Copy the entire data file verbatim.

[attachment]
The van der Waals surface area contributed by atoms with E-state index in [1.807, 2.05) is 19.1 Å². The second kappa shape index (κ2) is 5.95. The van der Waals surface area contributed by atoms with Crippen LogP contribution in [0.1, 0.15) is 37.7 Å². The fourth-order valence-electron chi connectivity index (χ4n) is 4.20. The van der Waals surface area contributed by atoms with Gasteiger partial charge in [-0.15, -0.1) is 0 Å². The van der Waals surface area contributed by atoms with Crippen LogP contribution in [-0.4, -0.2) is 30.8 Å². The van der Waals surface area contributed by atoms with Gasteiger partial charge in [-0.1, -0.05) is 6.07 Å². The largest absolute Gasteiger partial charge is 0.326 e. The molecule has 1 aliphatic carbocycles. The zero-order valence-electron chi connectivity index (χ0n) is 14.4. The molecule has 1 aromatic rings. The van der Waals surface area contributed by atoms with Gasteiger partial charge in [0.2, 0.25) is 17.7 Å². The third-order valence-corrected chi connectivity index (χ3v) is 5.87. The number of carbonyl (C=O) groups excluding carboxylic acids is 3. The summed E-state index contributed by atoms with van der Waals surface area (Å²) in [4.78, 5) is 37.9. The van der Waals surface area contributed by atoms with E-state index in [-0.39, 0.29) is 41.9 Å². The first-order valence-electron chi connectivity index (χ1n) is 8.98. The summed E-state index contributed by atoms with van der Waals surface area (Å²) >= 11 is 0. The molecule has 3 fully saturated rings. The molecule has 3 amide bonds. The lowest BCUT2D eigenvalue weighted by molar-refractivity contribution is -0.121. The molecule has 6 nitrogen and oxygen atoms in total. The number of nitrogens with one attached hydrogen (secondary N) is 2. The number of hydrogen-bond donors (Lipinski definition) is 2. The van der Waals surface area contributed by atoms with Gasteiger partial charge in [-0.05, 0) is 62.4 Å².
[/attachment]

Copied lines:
The van der Waals surface area contributed by atoms with E-state index in [1.807, 2.05) is 19.1 Å². The second kappa shape index (κ2) is 5.95. The van der Waals surface area contributed by atoms with Crippen LogP contribution in [0.1, 0.15) is 37.7 Å². The fourth-order valence-electron chi connectivity index (χ4n) is 4.20. The van der Waals surface area contributed by atoms with Gasteiger partial charge in [-0.15, -0.1) is 0 Å². The van der Waals surface area contributed by atoms with Crippen LogP contribution in [-0.4, -0.2) is 30.8 Å². The van der Waals surface area contributed by atoms with Gasteiger partial charge in [-0.1, -0.05) is 6.07 Å². The largest absolute Gasteiger partial charge is 0.326 e. The molecule has 1 aliphatic carbocycles. The zero-order valence-electron chi connectivity index (χ0n) is 14.4. The molecule has 1 aromatic rings. The van der Waals surface area contributed by atoms with Gasteiger partial charge in [0.2, 0.25) is 17.7 Å². The third-order valence-corrected chi connectivity index (χ3v) is 5.87. The number of carbonyl (C=O) groups excluding carboxylic acids is 3. The summed E-state index contributed by atoms with van der Waals surface area (Å²) in [4.78, 5) is 37.9. The van der Waals surface area contributed by atoms with E-state index in [-0.39, 0.29) is 41.9 Å². The first-order valence-electron chi connectivity index (χ1n) is 8.98. The summed E-state index contributed by atoms with van der Waals surface area (Å²) >= 11 is 0. The molecule has 3 fully saturated rings. The molecule has 3 amide bonds. The lowest BCUT2D eigenvalue weighted by molar-refractivity contribution is -0.121. The molecule has 6 nitrogen and oxygen atoms in total. The number of nitrogens with one attached hydrogen (secondary N) is 2. The number of hydrogen-bond donors (Lipinski definition) is 2. The van der Waals surface area contributed by atoms with Gasteiger partial charge in [-0.05, 0) is 62.4 Å².